Western eating habits began to spread in Japanese households gradually in accordance with an increase in national income and a change in food culture following a period of high economic growth, and Yoshoku is now a daily dish in Japanese households. Yoshoku has become popular in Japanese households and has been considered to be a part of Japanese food culture as well as Japanese food.

On the other hand, a large amount of imported feed is needed in order to produce livestock products which are often used for Yoshoku, which is one of the reasons for the decrease in the food self-sufficiency ratio. In addition, since Yoshoku tends to have a high caloric content due to its heavier usage of dairy products and oil when compared to Japanese food, some people, including the middle-aged and the elderly tend to avoid Yoshoku. Japanese food is gradually being favored again, due to rising health concerns, and Yoshoku is often treated lightly by the government when it comes to "dietary education." Whether or not to catch upon the change occurring in eating habits will most likely to decide the fate of Yoshoku.

Types of Yoshoku

Curry and rice originates from Indian curry, which was introduced to Japan through England. It was adopted as a food to sustain the Imperial Japanese Navy (IJN) and became popular because it matched Japan's food culture which was based on rice.
It is also called 'rice and curry.'
Additionally, the efforts by food manufacturers such as House Foods Corp. cannot be ignored in terms of explaining its sustained popularity.

Stew was originally a high-class meal cooked by simmering meats for a long time, but after a period of high economic growth, an easier method involving the use of roux became popular. At present, stew is a standard item in autumn and winter.

Korokke originates from the 'croquette' in Western countries.

Fried chicken in Japanese sweet and peppery vegetable sauce was originally a local food in Miyazaki Prefecture, but is now eaten all over Japan.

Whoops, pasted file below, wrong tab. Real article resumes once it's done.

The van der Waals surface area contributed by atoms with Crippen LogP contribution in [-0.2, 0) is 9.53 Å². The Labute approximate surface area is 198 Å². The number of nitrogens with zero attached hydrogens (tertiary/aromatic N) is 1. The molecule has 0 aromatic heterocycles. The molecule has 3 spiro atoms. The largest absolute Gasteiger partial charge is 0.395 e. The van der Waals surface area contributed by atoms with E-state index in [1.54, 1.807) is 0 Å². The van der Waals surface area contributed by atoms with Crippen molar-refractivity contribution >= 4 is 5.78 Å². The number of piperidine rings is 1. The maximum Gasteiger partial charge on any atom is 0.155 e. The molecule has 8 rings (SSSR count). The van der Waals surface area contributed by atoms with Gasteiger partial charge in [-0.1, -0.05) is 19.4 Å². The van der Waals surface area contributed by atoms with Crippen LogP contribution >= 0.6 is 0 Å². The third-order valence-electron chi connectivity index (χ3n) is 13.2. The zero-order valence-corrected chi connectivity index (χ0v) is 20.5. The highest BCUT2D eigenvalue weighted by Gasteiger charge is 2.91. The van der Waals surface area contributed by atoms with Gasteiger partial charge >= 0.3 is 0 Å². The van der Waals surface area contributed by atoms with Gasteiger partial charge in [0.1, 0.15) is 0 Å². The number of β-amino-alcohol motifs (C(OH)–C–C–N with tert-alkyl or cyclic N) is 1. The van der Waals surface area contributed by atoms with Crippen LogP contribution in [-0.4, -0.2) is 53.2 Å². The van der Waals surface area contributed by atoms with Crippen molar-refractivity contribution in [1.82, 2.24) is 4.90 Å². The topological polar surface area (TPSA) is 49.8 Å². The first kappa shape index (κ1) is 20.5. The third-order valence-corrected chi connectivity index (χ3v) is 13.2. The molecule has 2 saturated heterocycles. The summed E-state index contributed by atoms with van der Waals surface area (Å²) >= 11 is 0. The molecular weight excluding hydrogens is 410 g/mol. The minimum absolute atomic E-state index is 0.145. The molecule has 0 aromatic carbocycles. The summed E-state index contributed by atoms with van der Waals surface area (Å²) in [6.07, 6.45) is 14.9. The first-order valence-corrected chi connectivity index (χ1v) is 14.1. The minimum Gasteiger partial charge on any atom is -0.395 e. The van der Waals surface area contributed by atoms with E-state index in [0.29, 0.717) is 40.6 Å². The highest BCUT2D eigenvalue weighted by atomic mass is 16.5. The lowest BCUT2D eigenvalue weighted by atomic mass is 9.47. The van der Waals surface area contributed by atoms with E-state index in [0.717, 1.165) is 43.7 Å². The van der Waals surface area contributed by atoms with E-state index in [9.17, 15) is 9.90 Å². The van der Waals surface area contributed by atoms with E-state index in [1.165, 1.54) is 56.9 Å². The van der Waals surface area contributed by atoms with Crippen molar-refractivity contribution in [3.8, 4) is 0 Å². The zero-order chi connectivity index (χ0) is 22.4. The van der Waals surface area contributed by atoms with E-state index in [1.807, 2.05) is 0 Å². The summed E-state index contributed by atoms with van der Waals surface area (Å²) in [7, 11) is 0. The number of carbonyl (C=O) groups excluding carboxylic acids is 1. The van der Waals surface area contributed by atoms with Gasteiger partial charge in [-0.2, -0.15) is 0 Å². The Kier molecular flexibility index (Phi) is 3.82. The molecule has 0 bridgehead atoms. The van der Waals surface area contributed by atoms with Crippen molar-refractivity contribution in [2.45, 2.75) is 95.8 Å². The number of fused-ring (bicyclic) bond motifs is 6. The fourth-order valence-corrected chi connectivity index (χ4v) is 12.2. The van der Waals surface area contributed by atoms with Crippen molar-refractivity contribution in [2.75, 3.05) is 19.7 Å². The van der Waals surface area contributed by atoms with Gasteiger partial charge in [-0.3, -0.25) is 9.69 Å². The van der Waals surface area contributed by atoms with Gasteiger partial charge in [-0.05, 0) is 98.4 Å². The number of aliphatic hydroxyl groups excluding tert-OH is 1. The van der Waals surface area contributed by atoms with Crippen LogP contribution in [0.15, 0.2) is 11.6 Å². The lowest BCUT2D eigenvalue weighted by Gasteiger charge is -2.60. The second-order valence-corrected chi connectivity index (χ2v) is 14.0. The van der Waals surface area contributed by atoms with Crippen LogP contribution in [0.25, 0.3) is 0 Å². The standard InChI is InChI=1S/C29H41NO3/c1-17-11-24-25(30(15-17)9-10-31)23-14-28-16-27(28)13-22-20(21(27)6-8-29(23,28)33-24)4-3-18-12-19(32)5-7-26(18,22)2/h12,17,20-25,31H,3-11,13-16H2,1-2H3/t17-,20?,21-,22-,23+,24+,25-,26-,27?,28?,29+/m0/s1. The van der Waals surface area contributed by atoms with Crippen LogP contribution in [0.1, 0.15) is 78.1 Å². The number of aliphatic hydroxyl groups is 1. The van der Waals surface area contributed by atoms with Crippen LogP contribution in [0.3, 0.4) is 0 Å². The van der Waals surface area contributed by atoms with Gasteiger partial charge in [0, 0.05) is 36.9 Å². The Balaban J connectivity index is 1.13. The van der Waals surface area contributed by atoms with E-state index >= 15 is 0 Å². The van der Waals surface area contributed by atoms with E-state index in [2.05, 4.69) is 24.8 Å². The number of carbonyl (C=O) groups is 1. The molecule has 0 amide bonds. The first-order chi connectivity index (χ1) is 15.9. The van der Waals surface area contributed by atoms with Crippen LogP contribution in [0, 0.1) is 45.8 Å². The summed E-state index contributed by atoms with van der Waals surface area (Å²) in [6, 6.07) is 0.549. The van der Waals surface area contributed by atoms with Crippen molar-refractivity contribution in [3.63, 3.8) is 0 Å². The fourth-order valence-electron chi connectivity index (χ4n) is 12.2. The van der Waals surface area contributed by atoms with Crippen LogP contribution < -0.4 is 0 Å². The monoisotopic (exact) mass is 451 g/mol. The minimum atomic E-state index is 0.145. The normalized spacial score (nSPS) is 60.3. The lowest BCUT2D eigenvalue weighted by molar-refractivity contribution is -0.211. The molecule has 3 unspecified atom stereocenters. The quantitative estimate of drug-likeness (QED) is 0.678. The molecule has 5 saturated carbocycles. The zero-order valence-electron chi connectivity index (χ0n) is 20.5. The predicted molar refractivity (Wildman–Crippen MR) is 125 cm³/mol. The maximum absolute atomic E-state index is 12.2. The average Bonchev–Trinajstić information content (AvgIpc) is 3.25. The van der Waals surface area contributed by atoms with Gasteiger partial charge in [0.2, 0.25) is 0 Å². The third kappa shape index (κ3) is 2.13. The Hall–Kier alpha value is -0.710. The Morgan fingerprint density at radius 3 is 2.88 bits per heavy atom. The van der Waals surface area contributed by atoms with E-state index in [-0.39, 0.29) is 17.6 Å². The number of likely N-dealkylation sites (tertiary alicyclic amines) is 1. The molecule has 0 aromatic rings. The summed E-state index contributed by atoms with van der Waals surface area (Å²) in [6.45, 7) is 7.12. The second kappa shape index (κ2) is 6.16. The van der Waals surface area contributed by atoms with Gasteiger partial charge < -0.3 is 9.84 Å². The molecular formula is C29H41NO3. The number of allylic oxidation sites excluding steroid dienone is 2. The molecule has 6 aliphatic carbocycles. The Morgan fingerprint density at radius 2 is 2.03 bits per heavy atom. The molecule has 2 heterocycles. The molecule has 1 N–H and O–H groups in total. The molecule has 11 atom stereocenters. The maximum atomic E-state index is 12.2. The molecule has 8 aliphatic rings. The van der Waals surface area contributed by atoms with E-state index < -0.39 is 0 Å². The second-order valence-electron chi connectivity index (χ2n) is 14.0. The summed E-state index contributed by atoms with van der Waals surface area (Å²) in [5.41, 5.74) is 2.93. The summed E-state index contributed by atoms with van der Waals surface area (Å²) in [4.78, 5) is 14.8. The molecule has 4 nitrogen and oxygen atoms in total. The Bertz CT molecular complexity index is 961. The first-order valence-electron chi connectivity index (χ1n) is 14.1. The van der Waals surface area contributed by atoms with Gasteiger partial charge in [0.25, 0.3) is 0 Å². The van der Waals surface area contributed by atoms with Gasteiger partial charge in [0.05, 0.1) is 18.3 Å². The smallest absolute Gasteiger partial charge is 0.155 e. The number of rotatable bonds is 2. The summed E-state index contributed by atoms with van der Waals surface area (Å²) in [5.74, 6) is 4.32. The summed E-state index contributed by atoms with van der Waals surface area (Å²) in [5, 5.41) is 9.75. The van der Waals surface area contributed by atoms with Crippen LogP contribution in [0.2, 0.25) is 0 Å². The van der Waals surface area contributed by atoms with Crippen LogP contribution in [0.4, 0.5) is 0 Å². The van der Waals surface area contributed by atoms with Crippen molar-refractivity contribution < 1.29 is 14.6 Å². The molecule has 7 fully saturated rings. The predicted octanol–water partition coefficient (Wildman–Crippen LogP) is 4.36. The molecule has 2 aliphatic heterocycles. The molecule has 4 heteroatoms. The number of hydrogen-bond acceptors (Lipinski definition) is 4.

Stuffed cabbage is sometimes used as an ingredient in oden (a Japanese dish containing all kinds of ingredients cooked in a special broth of soy sauce, sugar, sake, etc.), which is original in Japan.

Fried dishes are often treated as Japanese food such that fried prawns and oysters, mentioned below, which are often served with a cup of miso soup, pickles and chopsticks in a set meal.

Fried oysters is a creative cuisine developed in Japan and is not a general method of cooking in Western countries where people usually eat raw oysters.

Fried prawns are a standard item found in Yoshoku, which is not a general method of cooking used in Western countries, either. Frying is the most prevailing cooking method of prawns at present, and it should be noted that Japan became the largest importer of prawns in the world due to the spread of the fried prawns.


Hashed rice originates from a combination of hashed beef or beef stroganoff with rice.

Unique spaghetti in Japan such as spaghetti Neapolitan and other spaghetti dishes which include salted cod roe or fermented soybeans are popular.

Fried meat

Pork cutlet

Pork cutlet on rice

Chicken cutlet

Beef cutlet is not generally eaten in East Japan, but popular in the Kinki region.

Ham cutlet

Minced meat cutlet

Turkey rice


Rice omelet
Steak is a standard item in Yoshoku, and is often served as Japanese food with Japanese style sauce and chopsticks in some steak restaurants. Diced steak' is served at relatively low price and a standard item in family restaurants.

Hamburger spread early as a home cuisine because it uses ground meat which is cheaper than other meats. It is also cooked with a hybrid cooking method that combines both Japanese and Western styles using teriyaki and the like.